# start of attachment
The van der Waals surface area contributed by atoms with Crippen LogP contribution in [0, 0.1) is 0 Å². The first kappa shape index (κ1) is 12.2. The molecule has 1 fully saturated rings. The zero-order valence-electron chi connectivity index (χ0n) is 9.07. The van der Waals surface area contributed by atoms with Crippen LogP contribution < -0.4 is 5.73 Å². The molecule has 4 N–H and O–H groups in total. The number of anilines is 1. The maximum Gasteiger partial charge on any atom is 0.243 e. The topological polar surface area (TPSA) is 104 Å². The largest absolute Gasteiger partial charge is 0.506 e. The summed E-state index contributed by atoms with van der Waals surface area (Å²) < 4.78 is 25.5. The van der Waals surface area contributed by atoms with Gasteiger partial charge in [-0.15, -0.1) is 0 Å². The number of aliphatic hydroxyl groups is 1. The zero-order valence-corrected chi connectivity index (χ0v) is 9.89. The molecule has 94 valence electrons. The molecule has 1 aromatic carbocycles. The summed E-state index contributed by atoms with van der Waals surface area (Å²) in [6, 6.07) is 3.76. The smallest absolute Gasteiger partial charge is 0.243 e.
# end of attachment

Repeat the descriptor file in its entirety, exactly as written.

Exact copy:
The van der Waals surface area contributed by atoms with Crippen LogP contribution in [0, 0.1) is 0 Å². The first kappa shape index (κ1) is 12.2. The molecule has 1 fully saturated rings. The zero-order valence-electron chi connectivity index (χ0n) is 9.07. The van der Waals surface area contributed by atoms with Crippen LogP contribution < -0.4 is 5.73 Å². The molecule has 4 N–H and O–H groups in total. The number of anilines is 1. The maximum Gasteiger partial charge on any atom is 0.243 e. The topological polar surface area (TPSA) is 104 Å². The largest absolute Gasteiger partial charge is 0.506 e. The summed E-state index contributed by atoms with van der Waals surface area (Å²) < 4.78 is 25.5. The van der Waals surface area contributed by atoms with Gasteiger partial charge in [-0.15, -0.1) is 0 Å². The number of aliphatic hydroxyl groups is 1. The zero-order valence-corrected chi connectivity index (χ0v) is 9.89. The molecule has 94 valence electrons. The molecule has 1 aromatic carbocycles. The summed E-state index contributed by atoms with van der Waals surface area (Å²) in [6, 6.07) is 3.76. The smallest absolute Gasteiger partial charge is 0.243 e.